Aware of the dearth of black superheroes in the first several decades of the genre, 21st-century comics have literally rewritten superhero history. The 2004 miniseries Truth: Red, White and Black retconned a black Captain America into a super-soldier variation of the infamous Tuskegee Syphilis Study, followed by the character’s grandson joining Young Avengers in 2005. In 2008, Blue Marvel was retconned as a 1962 superhero forced to retire when the public learned he was black. For the revisionist Young Allies Comics in 2009, Whitewash Jones was renamed Washington Carver Jones, with an explanation that the World War II comics produced by the Propaganda Office “exaggerated the story” and that the “art was all caricature,” with Jones made to “look like something out of a minstrel show!” (Stern & Rivera 2009), Cyborg also received a miniseries in 2008 and was retconned as a founding member of the rebooted Justice League in 2011, and starred in an on-going Cyborg title in 2015.
Black representation continued and in some cases has increased in other 21st-century titles. DC recreated its 1930s Crimson Avenger as a black woman in 2000. Alex Simmons and Dwayne Turner premiered Orpheus in DC’s Batman: Orpheus Rising in 2001. Marvel’s 2002 The Ultimates introduced an alternate Earth Nick Fury based on Samuel L. Jackson, who would play the film version of the character beginning in 2008. In 2003, the daughters of Black Lightning became the duo Thunder and Lightning, and a black teenager assumed the title-role of DC’s Firestorm in 2004. Reginald Hudlin wrote a new Black Panther series beginning in 2005, giving the title to the sister of the original character in 2009. Luke Cage joined as a permanent member of The New Avenger in 2005, before becoming team leader in 2010 and finally leaving the team after 95 issues in 2012. Coordinating with the animated TV series Young Justice, DC introduced a new black Aqualad in 2010 and added an African Batman Incorporated character David Zavimbe in 2011, giving him his own Batwing series the same year, before passing the Batwing identity to African American veteran Luke Fox in 2013. Beginning in 2011 Ultimate Spider-Man featured Miles Morales, a mixed black and Hispanic teen, as title character. Marvel’s Storm was featured in 2005 and 2014 miniseries, and in 2014 Marvel introduced its fifth Deathlok series, with a new black character in the title role. Continuing the John Stewart Green Lantern and Jim Rhodes Iron Man tradition, the final December 2014 issue of Captain America introduced the Falcon as the new Captain America, launching All-New Captain America the following month, followed by the ongoing series Sam Wilson: Captain America in 2015. As a result, four of the seven members of the 2016 All-New All-Different Avengers are characters of color: Sam Wilson Captain America, Miles Morales Spider-Man, Sam Alexander Nova, and Kamala Khan Ms. Marvel. The five-member 2016 Ultimates include one white woman, Carol Danvers Captain Marvel, and four characters of color: Monica Rambeau, Black Panther, Blue Marvel, and Miss America Chavez. 2015 also saw three new black lead characters: Lunella Lafayette of Moon Girl and Devil Dinosaur; the first black Robin, Duke Thomas in a team of Robins in We Are Robin; and a new black female Iron Man, Riri Williams Ironheart, who assumed the title role with Invincible Iron Man #1 (January 2017).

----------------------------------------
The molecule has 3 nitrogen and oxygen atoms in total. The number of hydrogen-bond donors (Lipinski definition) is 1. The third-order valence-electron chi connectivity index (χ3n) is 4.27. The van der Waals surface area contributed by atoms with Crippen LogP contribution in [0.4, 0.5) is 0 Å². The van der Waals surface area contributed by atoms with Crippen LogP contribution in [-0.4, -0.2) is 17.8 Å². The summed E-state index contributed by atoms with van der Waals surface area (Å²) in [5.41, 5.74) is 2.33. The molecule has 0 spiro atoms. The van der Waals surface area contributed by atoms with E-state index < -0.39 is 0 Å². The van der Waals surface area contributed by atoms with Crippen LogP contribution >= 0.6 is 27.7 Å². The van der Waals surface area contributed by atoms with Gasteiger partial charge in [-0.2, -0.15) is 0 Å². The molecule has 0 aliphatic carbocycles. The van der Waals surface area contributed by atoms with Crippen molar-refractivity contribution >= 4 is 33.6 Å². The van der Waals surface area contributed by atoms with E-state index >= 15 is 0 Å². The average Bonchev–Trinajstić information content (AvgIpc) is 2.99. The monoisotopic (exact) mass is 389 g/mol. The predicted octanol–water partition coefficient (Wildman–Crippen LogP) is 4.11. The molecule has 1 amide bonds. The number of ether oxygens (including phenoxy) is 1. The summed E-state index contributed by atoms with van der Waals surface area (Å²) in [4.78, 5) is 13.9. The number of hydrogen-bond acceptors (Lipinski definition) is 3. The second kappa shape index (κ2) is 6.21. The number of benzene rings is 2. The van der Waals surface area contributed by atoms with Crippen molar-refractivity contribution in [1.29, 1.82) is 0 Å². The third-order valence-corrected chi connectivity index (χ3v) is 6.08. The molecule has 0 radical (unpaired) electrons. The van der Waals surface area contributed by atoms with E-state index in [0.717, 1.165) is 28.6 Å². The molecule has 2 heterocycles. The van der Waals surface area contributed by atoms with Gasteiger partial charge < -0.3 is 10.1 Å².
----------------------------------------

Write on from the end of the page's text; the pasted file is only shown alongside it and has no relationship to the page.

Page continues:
Fifty years after Kirby and Lee’s Black Panther premiered in Fantastic Four and coinciding with the introduction of the film version of the character, renowned journalist Ta-Nahesi Coates and Brian Stelfreeze’s Black Panther debuted in spring 2016, selling roughly 300,000 copies, one of the year’s best-selling superhero comics—a reversal of Roy Thomas’s early 70s lament that it is hard to get whites to buy comics in which the main character is black. The change in representation, writes Carolyn Cocca, reflects “how much the fan base has changed just over the last several years,” one that includes readers who, “due to changing population demographics and gains of civil rights movements, are not only more diverse but also more vocal with their desires and their dollars”; “The superhero genre,” she concludes, “has come far in a number of ways, but has far to go” (2016: 2-3). Laura Hudson draws a similar conclusion in a 2015 Wired editorial, acknowledging that “the faces on the pages [of] popular comic books have steadily grown more diverse,” while also critiquing a “demographic imbalance” in which “the editors and creators of mainstream comics remain overwhelmingly Caucasian” (Hudson 2015). According to Tim Hanley, roughly one of every five comics employees was non-white in 2014 (Hickey 2014). As editors Sheena C. Howard and Ronald L. Jackson II write in their introduction to Black Comics, “comics are still only peppered with representations of the multifaceted Black experience by Black artists” (2013: 4).